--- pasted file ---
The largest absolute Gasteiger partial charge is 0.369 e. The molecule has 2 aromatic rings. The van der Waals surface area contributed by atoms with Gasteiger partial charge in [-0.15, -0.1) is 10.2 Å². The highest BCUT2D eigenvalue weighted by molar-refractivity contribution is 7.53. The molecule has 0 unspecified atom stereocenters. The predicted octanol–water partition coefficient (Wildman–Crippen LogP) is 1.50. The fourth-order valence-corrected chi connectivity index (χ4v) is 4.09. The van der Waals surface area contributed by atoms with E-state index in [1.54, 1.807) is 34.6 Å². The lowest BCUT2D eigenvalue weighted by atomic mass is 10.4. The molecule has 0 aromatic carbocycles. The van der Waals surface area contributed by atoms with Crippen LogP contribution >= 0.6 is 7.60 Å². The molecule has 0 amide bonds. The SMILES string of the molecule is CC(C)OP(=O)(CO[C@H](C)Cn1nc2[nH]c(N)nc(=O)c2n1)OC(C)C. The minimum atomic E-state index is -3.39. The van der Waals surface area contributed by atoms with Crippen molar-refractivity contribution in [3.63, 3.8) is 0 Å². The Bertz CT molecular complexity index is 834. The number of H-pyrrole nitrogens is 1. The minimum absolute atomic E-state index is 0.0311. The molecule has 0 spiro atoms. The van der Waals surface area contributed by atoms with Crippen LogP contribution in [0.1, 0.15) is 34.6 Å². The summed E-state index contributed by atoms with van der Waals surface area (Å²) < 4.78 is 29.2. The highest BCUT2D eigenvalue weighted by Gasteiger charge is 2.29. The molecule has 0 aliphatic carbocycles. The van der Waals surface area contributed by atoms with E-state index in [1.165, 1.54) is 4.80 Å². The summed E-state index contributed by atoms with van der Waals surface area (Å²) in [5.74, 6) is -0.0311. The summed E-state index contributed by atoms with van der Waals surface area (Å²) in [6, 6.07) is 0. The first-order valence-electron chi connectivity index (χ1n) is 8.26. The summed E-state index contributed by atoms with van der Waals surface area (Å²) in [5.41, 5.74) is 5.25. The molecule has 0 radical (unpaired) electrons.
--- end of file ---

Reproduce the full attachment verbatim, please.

The largest absolute Gasteiger partial charge is 0.369 e. The molecule has 2 aromatic rings. The van der Waals surface area contributed by atoms with Gasteiger partial charge in [-0.15, -0.1) is 10.2 Å². The highest BCUT2D eigenvalue weighted by molar-refractivity contribution is 7.53. The molecule has 0 unspecified atom stereocenters. The predicted octanol–water partition coefficient (Wildman–Crippen LogP) is 1.50. The fourth-order valence-corrected chi connectivity index (χ4v) is 4.09. The van der Waals surface area contributed by atoms with E-state index in [1.54, 1.807) is 34.6 Å². The lowest BCUT2D eigenvalue weighted by atomic mass is 10.4. The molecule has 0 aromatic carbocycles. The van der Waals surface area contributed by atoms with Crippen LogP contribution >= 0.6 is 7.60 Å². The molecule has 0 amide bonds. The SMILES string of the molecule is CC(C)OP(=O)(CO[C@H](C)Cn1nc2[nH]c(N)nc(=O)c2n1)OC(C)C. The minimum atomic E-state index is -3.39. The van der Waals surface area contributed by atoms with Crippen molar-refractivity contribution in [3.63, 3.8) is 0 Å². The Bertz CT molecular complexity index is 834. The number of H-pyrrole nitrogens is 1. The minimum absolute atomic E-state index is 0.0311. The molecule has 0 spiro atoms. The van der Waals surface area contributed by atoms with Crippen LogP contribution in [0.1, 0.15) is 34.6 Å². The summed E-state index contributed by atoms with van der Waals surface area (Å²) < 4.78 is 29.2. The highest BCUT2D eigenvalue weighted by Gasteiger charge is 2.29. The molecule has 0 aliphatic carbocycles. The van der Waals surface area contributed by atoms with E-state index in [1.165, 1.54) is 4.80 Å². The summed E-state index contributed by atoms with van der Waals surface area (Å²) in [5.74, 6) is -0.0311. The summed E-state index contributed by atoms with van der Waals surface area (Å²) in [6, 6.07) is 0. The first-order valence-electron chi connectivity index (χ1n) is 8.26. The summed E-state index contributed by atoms with van der Waals surface area (Å²) in [5.41, 5.74) is 5.25. The molecule has 0 radical (unpaired) electrons.